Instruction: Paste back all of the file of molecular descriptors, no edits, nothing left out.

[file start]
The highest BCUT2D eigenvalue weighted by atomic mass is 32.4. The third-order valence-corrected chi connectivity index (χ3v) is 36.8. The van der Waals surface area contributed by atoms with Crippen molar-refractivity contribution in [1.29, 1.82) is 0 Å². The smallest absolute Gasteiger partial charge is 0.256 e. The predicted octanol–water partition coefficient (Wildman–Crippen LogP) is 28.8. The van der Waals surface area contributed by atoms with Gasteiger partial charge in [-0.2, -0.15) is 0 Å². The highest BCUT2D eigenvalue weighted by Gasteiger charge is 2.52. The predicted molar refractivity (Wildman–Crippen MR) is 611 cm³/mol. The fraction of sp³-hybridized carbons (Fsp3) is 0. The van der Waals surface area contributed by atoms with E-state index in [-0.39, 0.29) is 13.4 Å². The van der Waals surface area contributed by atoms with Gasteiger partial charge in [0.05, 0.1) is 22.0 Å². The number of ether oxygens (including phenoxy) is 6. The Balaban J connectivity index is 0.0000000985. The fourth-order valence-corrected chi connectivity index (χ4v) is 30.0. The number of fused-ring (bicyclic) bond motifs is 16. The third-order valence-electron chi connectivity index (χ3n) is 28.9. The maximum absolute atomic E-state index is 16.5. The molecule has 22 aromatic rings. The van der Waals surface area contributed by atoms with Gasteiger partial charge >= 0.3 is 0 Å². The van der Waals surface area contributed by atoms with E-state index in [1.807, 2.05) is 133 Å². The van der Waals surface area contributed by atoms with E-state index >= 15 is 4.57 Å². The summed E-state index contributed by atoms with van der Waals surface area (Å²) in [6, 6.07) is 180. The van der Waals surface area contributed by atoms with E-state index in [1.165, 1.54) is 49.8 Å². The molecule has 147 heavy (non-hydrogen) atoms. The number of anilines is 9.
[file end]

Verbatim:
The highest BCUT2D eigenvalue weighted by atomic mass is 32.4. The third-order valence-corrected chi connectivity index (χ3v) is 36.8. The van der Waals surface area contributed by atoms with Crippen molar-refractivity contribution in [1.29, 1.82) is 0 Å². The smallest absolute Gasteiger partial charge is 0.256 e. The predicted octanol–water partition coefficient (Wildman–Crippen LogP) is 28.8. The van der Waals surface area contributed by atoms with Gasteiger partial charge in [-0.2, -0.15) is 0 Å². The highest BCUT2D eigenvalue weighted by Gasteiger charge is 2.52. The predicted molar refractivity (Wildman–Crippen MR) is 611 cm³/mol. The fraction of sp³-hybridized carbons (Fsp3) is 0. The van der Waals surface area contributed by atoms with E-state index in [-0.39, 0.29) is 13.4 Å². The van der Waals surface area contributed by atoms with Gasteiger partial charge in [0.05, 0.1) is 22.0 Å². The number of ether oxygens (including phenoxy) is 6. The Balaban J connectivity index is 0.0000000985. The fourth-order valence-corrected chi connectivity index (χ4v) is 30.0. The number of fused-ring (bicyclic) bond motifs is 16. The third-order valence-electron chi connectivity index (χ3n) is 28.9. The maximum absolute atomic E-state index is 16.5. The molecule has 22 aromatic rings. The van der Waals surface area contributed by atoms with Gasteiger partial charge >= 0.3 is 0 Å². The van der Waals surface area contributed by atoms with E-state index in [1.807, 2.05) is 133 Å². The van der Waals surface area contributed by atoms with E-state index >= 15 is 4.57 Å². The summed E-state index contributed by atoms with van der Waals surface area (Å²) in [6, 6.07) is 180. The van der Waals surface area contributed by atoms with E-state index in [1.165, 1.54) is 49.8 Å². The molecule has 147 heavy (non-hydrogen) atoms. The number of anilines is 9.